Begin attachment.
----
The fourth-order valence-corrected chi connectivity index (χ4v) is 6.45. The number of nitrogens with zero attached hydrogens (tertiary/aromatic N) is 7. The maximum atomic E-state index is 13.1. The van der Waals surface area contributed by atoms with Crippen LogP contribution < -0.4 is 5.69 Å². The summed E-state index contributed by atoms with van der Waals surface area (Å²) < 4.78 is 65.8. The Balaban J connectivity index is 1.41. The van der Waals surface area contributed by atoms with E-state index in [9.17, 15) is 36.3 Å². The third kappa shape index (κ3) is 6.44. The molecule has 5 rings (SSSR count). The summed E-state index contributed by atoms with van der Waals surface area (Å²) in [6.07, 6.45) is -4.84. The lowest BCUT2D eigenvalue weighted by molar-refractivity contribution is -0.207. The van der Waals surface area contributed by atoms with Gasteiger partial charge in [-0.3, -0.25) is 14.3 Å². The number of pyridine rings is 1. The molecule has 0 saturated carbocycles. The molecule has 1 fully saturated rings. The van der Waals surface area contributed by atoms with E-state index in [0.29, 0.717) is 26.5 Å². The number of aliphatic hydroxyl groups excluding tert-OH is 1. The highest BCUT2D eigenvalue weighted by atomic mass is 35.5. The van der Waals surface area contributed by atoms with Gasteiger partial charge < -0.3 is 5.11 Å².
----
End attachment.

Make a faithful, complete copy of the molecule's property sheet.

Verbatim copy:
The fourth-order valence-corrected chi connectivity index (χ4v) is 6.45. The number of nitrogens with zero attached hydrogens (tertiary/aromatic N) is 7. The maximum atomic E-state index is 13.1. The van der Waals surface area contributed by atoms with Crippen LogP contribution < -0.4 is 5.69 Å². The summed E-state index contributed by atoms with van der Waals surface area (Å²) < 4.78 is 65.8. The Balaban J connectivity index is 1.41. The van der Waals surface area contributed by atoms with E-state index in [9.17, 15) is 36.3 Å². The third kappa shape index (κ3) is 6.44. The molecule has 5 rings (SSSR count). The summed E-state index contributed by atoms with van der Waals surface area (Å²) in [6.07, 6.45) is -4.84. The lowest BCUT2D eigenvalue weighted by molar-refractivity contribution is -0.207. The van der Waals surface area contributed by atoms with Gasteiger partial charge in [-0.3, -0.25) is 14.3 Å². The number of pyridine rings is 1. The molecule has 0 saturated carbocycles. The molecule has 1 fully saturated rings. The van der Waals surface area contributed by atoms with E-state index in [0.29, 0.717) is 26.5 Å². The number of aliphatic hydroxyl groups excluding tert-OH is 1. The highest BCUT2D eigenvalue weighted by atomic mass is 35.5. The van der Waals surface area contributed by atoms with Gasteiger partial charge < -0.3 is 5.11 Å².